• Dr. Seuss used to be a political cartoonist during World War II, creating many hilarious cartoons about the defeat of Hitler and more than a few horrifying caricatures of Japanese people. Because of his job in the war, he held the rank of Captain. He was also the co-creator of the Private Snafu shorts in collaboration with the Warner Bros. crew, and directed the 1953 film The 5000 Fingers of Dr. T.
  • Shel Silverstein wrote children's poetry and picture books such as The Giving Tree and Where the Sidewalk Ends. He also wrote novelty songs such as: "The Great Smoke Off", "The Cover of Rolling Stone", "A Boy Named Sue" and its sequel "The Father of a Boy Named Sue". He was also a regular at the Playboy Mansion.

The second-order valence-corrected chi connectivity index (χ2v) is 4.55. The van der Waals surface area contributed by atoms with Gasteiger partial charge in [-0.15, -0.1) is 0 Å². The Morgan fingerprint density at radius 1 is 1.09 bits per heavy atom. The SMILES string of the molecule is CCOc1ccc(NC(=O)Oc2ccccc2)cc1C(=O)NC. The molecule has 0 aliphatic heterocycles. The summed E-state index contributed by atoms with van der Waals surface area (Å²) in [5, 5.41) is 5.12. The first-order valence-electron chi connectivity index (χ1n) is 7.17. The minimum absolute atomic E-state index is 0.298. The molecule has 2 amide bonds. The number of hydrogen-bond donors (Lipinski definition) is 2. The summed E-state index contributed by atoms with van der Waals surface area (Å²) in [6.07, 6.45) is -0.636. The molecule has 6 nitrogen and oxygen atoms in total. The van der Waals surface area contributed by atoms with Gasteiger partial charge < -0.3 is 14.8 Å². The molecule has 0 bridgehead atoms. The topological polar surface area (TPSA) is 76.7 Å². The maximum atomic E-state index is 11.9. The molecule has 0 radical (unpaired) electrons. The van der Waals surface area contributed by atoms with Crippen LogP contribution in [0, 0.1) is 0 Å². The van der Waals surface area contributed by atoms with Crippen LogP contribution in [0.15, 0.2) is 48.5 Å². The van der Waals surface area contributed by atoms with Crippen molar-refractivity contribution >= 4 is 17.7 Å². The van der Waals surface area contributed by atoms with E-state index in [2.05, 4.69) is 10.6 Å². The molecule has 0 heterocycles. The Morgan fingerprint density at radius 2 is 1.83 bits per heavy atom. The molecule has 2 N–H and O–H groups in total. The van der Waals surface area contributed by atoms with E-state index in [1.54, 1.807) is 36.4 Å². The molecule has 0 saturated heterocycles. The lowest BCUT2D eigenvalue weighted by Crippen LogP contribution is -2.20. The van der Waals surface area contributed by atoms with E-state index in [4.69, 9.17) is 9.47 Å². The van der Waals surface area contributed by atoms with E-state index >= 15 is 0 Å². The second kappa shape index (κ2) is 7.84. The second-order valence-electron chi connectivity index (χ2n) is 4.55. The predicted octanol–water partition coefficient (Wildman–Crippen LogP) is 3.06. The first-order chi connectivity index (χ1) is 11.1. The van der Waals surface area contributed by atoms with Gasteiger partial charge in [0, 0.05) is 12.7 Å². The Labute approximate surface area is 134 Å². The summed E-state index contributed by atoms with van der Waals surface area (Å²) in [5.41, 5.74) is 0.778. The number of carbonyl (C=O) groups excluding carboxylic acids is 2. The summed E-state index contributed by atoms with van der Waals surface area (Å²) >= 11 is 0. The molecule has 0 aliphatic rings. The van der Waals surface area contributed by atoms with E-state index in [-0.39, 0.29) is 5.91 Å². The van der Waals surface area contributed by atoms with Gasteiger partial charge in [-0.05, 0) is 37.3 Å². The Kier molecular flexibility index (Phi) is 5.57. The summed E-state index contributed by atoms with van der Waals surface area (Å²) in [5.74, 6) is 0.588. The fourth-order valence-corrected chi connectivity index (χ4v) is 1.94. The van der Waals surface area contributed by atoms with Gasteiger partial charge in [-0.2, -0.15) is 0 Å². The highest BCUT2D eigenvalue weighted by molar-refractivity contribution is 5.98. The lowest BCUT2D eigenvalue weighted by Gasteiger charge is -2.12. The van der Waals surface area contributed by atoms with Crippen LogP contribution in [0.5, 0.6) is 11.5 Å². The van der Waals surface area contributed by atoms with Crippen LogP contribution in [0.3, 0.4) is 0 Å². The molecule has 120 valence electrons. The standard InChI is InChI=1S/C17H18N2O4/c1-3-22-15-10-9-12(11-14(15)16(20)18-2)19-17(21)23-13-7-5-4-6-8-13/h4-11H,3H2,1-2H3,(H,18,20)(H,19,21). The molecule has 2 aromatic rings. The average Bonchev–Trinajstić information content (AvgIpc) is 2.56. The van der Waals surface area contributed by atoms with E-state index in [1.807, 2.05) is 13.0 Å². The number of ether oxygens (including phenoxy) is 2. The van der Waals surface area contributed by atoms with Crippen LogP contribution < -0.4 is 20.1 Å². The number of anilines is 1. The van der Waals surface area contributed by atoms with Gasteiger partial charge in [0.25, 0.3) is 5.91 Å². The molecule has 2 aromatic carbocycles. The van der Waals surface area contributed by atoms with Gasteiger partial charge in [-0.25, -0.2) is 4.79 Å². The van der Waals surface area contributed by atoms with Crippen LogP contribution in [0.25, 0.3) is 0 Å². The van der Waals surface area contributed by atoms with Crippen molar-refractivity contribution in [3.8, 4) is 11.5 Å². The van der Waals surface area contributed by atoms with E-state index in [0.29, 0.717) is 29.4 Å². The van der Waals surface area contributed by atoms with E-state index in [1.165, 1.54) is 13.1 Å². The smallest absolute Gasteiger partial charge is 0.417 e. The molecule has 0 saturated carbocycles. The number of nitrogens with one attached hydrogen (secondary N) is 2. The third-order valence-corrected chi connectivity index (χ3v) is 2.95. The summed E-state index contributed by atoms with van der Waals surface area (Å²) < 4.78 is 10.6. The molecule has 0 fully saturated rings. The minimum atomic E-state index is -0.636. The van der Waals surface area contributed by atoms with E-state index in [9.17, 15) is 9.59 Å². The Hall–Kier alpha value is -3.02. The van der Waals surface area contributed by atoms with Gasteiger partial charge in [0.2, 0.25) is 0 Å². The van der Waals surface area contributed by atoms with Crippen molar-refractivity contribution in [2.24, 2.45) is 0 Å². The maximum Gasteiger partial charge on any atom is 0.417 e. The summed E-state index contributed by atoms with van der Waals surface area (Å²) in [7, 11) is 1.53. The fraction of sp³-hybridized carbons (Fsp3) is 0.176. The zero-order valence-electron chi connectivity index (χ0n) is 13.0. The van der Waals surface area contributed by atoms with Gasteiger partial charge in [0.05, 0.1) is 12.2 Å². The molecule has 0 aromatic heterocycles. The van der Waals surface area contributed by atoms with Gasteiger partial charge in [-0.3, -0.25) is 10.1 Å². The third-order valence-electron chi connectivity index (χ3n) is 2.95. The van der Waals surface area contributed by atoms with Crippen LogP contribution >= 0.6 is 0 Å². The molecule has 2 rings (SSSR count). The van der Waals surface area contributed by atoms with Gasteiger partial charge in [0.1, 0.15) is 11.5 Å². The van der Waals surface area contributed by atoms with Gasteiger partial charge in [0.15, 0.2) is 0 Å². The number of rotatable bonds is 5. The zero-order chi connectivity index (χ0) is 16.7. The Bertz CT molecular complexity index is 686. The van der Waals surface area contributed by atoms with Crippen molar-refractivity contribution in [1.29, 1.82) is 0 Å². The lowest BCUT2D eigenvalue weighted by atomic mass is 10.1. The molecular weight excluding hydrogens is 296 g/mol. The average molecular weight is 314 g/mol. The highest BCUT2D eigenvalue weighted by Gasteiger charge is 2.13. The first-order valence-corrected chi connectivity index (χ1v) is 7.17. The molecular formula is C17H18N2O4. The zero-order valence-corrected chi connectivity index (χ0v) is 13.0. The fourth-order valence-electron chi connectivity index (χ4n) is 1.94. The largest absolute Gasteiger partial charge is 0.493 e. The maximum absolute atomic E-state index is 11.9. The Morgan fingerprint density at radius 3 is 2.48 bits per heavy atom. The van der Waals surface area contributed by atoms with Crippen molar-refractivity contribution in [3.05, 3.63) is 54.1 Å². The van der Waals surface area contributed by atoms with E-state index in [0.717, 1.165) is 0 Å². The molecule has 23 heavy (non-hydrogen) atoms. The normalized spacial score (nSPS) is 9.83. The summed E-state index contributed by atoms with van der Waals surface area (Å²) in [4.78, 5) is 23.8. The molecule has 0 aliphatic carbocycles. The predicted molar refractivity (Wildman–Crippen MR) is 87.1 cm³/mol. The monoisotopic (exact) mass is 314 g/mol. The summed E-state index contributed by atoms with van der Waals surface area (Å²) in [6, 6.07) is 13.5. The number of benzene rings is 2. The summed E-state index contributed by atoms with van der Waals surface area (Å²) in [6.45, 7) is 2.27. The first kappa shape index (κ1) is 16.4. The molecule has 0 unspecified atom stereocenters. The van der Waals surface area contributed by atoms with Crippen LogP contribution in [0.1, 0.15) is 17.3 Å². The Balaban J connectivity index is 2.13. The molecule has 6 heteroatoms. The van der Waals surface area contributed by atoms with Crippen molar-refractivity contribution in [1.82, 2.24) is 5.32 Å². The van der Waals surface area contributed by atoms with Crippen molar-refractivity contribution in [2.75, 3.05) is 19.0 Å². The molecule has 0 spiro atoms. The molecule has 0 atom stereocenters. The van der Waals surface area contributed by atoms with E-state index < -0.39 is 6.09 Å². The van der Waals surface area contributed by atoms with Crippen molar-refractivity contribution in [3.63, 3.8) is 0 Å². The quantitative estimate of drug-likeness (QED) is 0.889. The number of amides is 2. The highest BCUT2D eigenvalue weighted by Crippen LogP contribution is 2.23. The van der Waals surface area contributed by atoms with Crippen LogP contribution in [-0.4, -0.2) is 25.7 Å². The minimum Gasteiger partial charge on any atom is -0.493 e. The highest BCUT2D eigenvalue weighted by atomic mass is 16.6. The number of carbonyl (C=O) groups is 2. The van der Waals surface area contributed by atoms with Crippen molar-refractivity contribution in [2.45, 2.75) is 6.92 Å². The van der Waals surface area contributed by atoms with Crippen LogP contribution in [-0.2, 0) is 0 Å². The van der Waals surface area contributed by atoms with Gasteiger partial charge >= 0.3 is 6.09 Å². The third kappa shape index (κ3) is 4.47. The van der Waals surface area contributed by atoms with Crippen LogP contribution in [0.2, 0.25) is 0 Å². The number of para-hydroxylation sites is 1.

• In addition to writing The Jungle, Upton Sinclair also wrote the Children's book The Gnome-Mobile.
  • R.L. Stine, well known for his horror books such as the Fear Street and Goosebumps series, also published various humor books (such as the novelization of Spaceballs) and was the creator and writer for Nickelodeon show Eureeka's Castle.
  • As a teenager, Charles Stross submitted several monsters to the "Fiend Factory" column in White Dwarf magazine. These monsters (which included the death knight, githyanki, githzerai, and slaadi) were eventually included in the Fiend Folio hardback manual and have become staples of Dungeons & Dragons campaigns, scenarios, and tie-ins ever since.
  • Walter Tevis, author of The Hustler (1961) and The Color of Money, also wrote well-regarded science fiction novels with The Man Who Fell to Earth and Mockingbird.